Eosinophilic esophagitis is an inflammation in the esophagus due to an overreaction of the immune system. The esophagus is the tube that delivers food from your mouth to ...

Bacteremia is the presence of bacteria in the bloodstream. Most bacteremia will usually not lead to serious infection, most people will never be aware of it. However, ba...

11 Hypokalemia condition

Potassium is a mineral that is needed to help the heart, kidneys, and other organs function. Hypokalemia is lower than normal levels of potassium in your blood. All cell...

12 Hypocalcemia condition

Calcium is a mineral needed for bone health, muscle movement, and nerve function. Hypocalcemia means the level of calcium in the blood is lower than normal....

13 Hyperkalemia condition

Potassium is a mineral that is needed to help the heart, kidneys, and other organs function. Hyperkalemia is higher than normal levels of potassium in your blood. Potass...

14 Hypercalcemia condition

Calcium is a mineral needed for bone health, muscle movement, and nerve function. Hypercalcemia is higher than normal levels of calcium in your blood. Short-term or acut...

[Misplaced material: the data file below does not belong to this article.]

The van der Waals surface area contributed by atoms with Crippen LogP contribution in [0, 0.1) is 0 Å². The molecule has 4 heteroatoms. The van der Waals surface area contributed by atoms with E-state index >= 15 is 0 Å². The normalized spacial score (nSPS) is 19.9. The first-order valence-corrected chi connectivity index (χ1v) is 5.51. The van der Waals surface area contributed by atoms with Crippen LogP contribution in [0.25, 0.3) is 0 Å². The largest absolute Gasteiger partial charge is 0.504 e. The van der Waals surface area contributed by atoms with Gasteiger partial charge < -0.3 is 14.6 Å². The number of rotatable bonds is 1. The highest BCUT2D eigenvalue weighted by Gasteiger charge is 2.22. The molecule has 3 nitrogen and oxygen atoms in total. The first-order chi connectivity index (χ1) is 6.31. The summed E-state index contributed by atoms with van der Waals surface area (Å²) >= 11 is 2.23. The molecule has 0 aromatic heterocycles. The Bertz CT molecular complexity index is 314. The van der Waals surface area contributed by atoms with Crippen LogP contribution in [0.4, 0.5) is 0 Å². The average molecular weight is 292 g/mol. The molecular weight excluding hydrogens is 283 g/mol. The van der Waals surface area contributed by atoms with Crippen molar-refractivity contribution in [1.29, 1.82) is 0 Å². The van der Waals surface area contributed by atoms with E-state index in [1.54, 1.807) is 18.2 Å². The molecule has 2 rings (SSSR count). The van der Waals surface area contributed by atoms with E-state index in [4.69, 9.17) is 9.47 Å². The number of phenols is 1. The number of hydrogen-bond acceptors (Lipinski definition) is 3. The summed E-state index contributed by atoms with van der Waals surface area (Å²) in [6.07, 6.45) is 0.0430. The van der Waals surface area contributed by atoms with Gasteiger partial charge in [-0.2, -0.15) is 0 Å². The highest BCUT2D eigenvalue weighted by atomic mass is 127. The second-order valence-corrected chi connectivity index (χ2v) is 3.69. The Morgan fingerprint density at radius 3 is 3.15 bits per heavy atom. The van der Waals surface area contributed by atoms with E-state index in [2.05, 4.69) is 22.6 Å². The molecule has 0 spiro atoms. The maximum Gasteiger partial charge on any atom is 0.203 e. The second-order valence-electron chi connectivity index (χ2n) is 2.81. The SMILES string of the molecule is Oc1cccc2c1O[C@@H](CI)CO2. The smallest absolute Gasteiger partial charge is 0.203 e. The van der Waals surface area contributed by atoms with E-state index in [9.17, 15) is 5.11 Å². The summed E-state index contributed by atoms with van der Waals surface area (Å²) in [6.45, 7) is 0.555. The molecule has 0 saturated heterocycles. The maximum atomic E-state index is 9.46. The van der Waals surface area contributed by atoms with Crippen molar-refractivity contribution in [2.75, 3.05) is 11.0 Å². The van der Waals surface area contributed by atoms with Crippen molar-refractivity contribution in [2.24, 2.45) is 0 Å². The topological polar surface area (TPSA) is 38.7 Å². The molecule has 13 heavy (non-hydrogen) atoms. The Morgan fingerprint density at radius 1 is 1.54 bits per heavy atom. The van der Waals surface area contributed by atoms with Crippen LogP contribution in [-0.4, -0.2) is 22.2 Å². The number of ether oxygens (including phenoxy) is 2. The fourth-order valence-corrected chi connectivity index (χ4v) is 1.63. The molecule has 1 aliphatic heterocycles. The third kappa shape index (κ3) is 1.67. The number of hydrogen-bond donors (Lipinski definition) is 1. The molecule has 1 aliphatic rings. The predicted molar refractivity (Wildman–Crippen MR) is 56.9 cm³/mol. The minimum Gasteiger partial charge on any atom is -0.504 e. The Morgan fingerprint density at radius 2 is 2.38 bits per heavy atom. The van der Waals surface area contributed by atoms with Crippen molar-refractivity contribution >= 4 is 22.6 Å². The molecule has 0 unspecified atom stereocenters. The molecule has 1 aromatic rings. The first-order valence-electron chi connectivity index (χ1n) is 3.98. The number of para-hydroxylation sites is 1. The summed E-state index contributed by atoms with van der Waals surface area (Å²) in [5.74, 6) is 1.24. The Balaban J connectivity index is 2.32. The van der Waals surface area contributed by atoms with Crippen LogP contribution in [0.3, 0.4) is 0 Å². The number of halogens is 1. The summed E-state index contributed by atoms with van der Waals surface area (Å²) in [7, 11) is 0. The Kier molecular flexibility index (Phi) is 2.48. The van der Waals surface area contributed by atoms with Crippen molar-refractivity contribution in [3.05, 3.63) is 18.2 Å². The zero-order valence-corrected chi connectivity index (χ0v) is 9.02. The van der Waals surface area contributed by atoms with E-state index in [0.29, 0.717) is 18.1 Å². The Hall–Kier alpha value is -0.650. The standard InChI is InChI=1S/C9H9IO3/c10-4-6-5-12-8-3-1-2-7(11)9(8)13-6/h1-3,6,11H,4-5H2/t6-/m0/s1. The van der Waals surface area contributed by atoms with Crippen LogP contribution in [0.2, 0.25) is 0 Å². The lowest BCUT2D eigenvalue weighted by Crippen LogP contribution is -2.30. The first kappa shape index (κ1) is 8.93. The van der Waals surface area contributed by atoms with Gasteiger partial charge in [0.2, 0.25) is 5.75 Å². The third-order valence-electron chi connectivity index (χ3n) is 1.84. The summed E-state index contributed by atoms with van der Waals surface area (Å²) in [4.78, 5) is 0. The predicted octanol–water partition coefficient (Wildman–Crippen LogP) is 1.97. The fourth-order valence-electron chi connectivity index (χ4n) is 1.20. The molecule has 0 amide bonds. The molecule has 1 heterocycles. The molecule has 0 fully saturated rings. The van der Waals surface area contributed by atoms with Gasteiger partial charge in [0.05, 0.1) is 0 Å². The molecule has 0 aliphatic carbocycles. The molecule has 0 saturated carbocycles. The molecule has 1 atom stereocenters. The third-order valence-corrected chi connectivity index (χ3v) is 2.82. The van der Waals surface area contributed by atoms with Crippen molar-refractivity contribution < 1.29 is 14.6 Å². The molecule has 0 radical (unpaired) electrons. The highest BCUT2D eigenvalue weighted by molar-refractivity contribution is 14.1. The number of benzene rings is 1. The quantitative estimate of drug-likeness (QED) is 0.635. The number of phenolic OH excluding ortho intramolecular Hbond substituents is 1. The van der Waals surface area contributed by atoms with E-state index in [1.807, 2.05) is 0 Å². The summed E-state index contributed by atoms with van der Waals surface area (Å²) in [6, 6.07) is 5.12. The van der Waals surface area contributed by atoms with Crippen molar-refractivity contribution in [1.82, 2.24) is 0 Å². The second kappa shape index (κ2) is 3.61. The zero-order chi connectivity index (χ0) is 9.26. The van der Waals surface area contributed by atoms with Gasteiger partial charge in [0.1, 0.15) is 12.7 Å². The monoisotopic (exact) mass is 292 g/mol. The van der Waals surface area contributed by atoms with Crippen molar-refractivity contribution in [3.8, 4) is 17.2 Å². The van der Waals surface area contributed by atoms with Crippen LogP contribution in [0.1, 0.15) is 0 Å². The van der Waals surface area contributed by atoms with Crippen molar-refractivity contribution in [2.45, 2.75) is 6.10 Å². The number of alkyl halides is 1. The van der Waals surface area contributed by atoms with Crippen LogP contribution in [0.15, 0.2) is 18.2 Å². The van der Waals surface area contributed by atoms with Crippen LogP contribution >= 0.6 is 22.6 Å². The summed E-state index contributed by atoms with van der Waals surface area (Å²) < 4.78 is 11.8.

Wernicke encephalopathy is a brain disorder. It can be associated with a variety of symptoms such as confusion, lack of muscle coordination, and eye movement difficulties...

16 Taking Your Preemie Home lifestyle - women's health

Sulfites are compounds that are used to make foods and beverages last longer. Sulfite sensitivity is an abnormal reaction to these compounds. Foods that may contain sulf...

A baby who is small for gestational age (SGA) has a significantly lower weight than other babies of the same gestational age. Gestational age is the number of weeks into ...

Neurofibromatosis is a genetic disorder that causes tumors in the nervous system. Tumors develop in the nerves or the tissue that surrounds the nerves, called the myelin ...

Functional abdominal pain is pain that occurs with normal activity in the intestine. The pain recurs on a regular basis somewhere in the abdominal area. It is not caused ...